Smart Cities – Will clever networks and cool apps make the concept a reality?

Motives and challenges for smart city projects. In the 1969 heist movie, The Italian Job, the team replaces the tapes for the computer used to manage the city of Turin’s traffic lights. In the ensuing traffic chaos, they are able to steal the gold and make their getaway. While the technology may have moved on, with tapes replaced by the cloud, the idea of technology being used to improve a city and even the applications (a form of traffic management in The Italian Job) remain the same.

Smart cities all involve the application of technology to the city, typically by government

The author, Tom Rebbeck, leads Analysys Mason’s Enterprise and IoT research practice

Each smart city project will have different goals but all hope to use technology to improve the city, by increasing productivity, reducing pollution and enhancing life for citizens. Individual projects may vary depending on the city and the region, but they all include this basic idea of improving a city through the application of technology.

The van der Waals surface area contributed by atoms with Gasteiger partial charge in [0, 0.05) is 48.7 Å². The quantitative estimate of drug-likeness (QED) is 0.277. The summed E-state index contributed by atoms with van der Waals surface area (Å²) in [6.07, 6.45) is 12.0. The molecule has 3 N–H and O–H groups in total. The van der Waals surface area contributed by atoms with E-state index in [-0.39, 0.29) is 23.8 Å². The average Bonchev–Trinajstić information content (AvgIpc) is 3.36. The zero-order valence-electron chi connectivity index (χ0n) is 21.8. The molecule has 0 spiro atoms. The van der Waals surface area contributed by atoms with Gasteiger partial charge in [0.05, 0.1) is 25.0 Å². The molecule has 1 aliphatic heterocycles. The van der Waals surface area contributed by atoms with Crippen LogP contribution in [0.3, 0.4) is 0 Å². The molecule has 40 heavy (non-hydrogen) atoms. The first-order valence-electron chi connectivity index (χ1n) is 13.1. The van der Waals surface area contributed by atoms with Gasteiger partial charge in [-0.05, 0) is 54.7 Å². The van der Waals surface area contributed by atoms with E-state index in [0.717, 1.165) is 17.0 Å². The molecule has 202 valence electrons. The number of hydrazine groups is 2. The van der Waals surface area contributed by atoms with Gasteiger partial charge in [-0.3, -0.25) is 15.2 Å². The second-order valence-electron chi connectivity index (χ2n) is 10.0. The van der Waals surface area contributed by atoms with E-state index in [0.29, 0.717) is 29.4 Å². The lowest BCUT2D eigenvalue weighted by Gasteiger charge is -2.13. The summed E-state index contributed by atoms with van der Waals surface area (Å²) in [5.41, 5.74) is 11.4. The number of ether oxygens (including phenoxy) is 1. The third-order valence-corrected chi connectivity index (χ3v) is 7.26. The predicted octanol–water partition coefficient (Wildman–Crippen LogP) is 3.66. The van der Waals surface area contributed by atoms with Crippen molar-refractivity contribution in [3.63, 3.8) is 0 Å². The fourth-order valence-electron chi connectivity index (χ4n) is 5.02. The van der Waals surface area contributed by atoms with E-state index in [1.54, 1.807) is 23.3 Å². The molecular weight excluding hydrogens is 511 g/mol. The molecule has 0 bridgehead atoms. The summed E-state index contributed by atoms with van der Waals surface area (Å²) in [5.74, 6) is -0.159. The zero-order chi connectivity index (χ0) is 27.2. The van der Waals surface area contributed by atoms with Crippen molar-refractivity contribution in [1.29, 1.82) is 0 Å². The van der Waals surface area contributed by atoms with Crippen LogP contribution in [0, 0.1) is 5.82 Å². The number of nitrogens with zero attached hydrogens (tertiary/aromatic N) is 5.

The central and multifaceted role of governments in smart city plans is also a common feature. Governments, whether local, regional or national, have a role to play in various aspects of smart city development.

Firstly, the government is a user – often the largest user – of smart city services. Secondly, the government is the main buyer of smart city services. Finally, it dictates the rules that cities must follow, from planning regulations to the licensing of taxi firms. In large part, the success of a smart city project will depend on how the government is able to manage these various, and sometimes conflicting, roles.

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